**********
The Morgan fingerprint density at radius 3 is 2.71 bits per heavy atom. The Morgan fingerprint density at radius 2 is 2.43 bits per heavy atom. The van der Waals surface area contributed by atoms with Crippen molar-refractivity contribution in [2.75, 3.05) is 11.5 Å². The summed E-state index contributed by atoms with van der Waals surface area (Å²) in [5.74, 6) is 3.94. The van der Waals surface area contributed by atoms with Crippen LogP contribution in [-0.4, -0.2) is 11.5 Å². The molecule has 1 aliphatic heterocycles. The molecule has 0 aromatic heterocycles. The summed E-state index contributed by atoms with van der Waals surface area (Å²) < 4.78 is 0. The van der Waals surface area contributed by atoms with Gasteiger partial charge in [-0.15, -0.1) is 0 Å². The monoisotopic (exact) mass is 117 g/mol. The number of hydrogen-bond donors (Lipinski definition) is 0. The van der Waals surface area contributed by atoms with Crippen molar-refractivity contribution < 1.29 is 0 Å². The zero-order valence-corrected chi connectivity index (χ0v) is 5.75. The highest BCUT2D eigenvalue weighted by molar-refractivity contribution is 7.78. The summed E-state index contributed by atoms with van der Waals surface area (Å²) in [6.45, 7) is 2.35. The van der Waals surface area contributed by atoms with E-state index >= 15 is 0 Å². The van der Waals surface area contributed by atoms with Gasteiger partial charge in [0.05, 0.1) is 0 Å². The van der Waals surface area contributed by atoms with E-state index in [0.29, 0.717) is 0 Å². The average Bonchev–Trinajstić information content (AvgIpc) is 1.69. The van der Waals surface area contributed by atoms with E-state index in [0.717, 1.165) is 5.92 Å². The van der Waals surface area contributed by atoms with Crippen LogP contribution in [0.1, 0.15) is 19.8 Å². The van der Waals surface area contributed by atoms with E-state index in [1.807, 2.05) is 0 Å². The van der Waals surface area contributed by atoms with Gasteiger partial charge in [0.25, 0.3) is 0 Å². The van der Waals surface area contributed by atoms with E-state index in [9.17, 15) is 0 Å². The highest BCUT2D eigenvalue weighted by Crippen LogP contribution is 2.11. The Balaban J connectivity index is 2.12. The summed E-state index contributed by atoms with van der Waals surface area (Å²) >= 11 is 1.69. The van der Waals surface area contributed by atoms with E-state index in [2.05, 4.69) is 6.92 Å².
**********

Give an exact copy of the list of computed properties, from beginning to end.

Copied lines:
The Morgan fingerprint density at radius 3 is 2.71 bits per heavy atom. The Morgan fingerprint density at radius 2 is 2.43 bits per heavy atom. The van der Waals surface area contributed by atoms with Crippen molar-refractivity contribution in [2.75, 3.05) is 11.5 Å². The summed E-state index contributed by atoms with van der Waals surface area (Å²) in [5.74, 6) is 3.94. The van der Waals surface area contributed by atoms with Crippen LogP contribution in [-0.4, -0.2) is 11.5 Å². The molecule has 1 aliphatic heterocycles. The molecule has 0 aromatic heterocycles. The summed E-state index contributed by atoms with van der Waals surface area (Å²) < 4.78 is 0. The van der Waals surface area contributed by atoms with Gasteiger partial charge in [-0.15, -0.1) is 0 Å². The monoisotopic (exact) mass is 117 g/mol. The number of hydrogen-bond donors (Lipinski definition) is 0. The van der Waals surface area contributed by atoms with Crippen molar-refractivity contribution < 1.29 is 0 Å². The zero-order valence-corrected chi connectivity index (χ0v) is 5.75. The highest BCUT2D eigenvalue weighted by molar-refractivity contribution is 7.78. The summed E-state index contributed by atoms with van der Waals surface area (Å²) in [6.45, 7) is 2.35. The van der Waals surface area contributed by atoms with E-state index >= 15 is 0 Å². The van der Waals surface area contributed by atoms with Gasteiger partial charge in [0.05, 0.1) is 0 Å². The van der Waals surface area contributed by atoms with E-state index in [0.29, 0.717) is 0 Å². The average Bonchev–Trinajstić information content (AvgIpc) is 1.69. The van der Waals surface area contributed by atoms with E-state index in [0.717, 1.165) is 5.92 Å². The van der Waals surface area contributed by atoms with Crippen LogP contribution in [0.1, 0.15) is 19.8 Å². The van der Waals surface area contributed by atoms with E-state index in [1.807, 2.05) is 0 Å². The van der Waals surface area contributed by atoms with Gasteiger partial charge in [0.25, 0.3) is 0 Å². The van der Waals surface area contributed by atoms with E-state index in [9.17, 15) is 0 Å². The highest BCUT2D eigenvalue weighted by Crippen LogP contribution is 2.11. The Balaban J connectivity index is 2.12. The summed E-state index contributed by atoms with van der Waals surface area (Å²) >= 11 is 1.69. The van der Waals surface area contributed by atoms with E-state index in [2.05, 4.69) is 6.92 Å².